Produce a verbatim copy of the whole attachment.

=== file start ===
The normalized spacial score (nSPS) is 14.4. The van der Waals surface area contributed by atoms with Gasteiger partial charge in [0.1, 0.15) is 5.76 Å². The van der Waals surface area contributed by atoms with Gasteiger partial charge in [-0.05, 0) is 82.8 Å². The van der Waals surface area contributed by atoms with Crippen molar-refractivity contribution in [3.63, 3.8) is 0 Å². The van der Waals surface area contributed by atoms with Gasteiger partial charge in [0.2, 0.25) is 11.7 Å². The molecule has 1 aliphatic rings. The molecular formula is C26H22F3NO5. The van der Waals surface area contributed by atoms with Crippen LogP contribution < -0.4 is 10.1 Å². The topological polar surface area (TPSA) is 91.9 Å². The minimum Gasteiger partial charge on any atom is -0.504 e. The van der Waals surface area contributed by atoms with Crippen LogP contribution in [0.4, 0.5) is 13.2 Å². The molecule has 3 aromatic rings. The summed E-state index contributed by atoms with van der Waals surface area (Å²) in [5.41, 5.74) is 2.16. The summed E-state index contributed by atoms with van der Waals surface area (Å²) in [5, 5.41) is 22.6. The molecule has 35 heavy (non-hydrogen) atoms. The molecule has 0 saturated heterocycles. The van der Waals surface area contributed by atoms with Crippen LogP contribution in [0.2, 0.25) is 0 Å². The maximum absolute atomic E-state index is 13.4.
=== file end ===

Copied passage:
The normalized spacial score (nSPS) is 14.4. The van der Waals surface area contributed by atoms with Gasteiger partial charge in [0.1, 0.15) is 5.76 Å². The van der Waals surface area contributed by atoms with Gasteiger partial charge in [-0.05, 0) is 82.8 Å². The van der Waals surface area contributed by atoms with Crippen molar-refractivity contribution in [3.63, 3.8) is 0 Å². The van der Waals surface area contributed by atoms with Gasteiger partial charge in [0.2, 0.25) is 11.7 Å². The molecule has 1 aliphatic rings. The molecular formula is C26H22F3NO5. The van der Waals surface area contributed by atoms with Crippen LogP contribution < -0.4 is 10.1 Å². The topological polar surface area (TPSA) is 91.9 Å². The minimum Gasteiger partial charge on any atom is -0.504 e. The van der Waals surface area contributed by atoms with Crippen LogP contribution in [0.4, 0.5) is 13.2 Å². The molecule has 3 aromatic rings. The summed E-state index contributed by atoms with van der Waals surface area (Å²) in [5.41, 5.74) is 2.16. The summed E-state index contributed by atoms with van der Waals surface area (Å²) in [5, 5.41) is 22.6. The molecule has 35 heavy (non-hydrogen) atoms. The molecule has 0 saturated heterocycles. The van der Waals surface area contributed by atoms with Crippen LogP contribution in [0.2, 0.25) is 0 Å². The maximum absolute atomic E-state index is 13.4.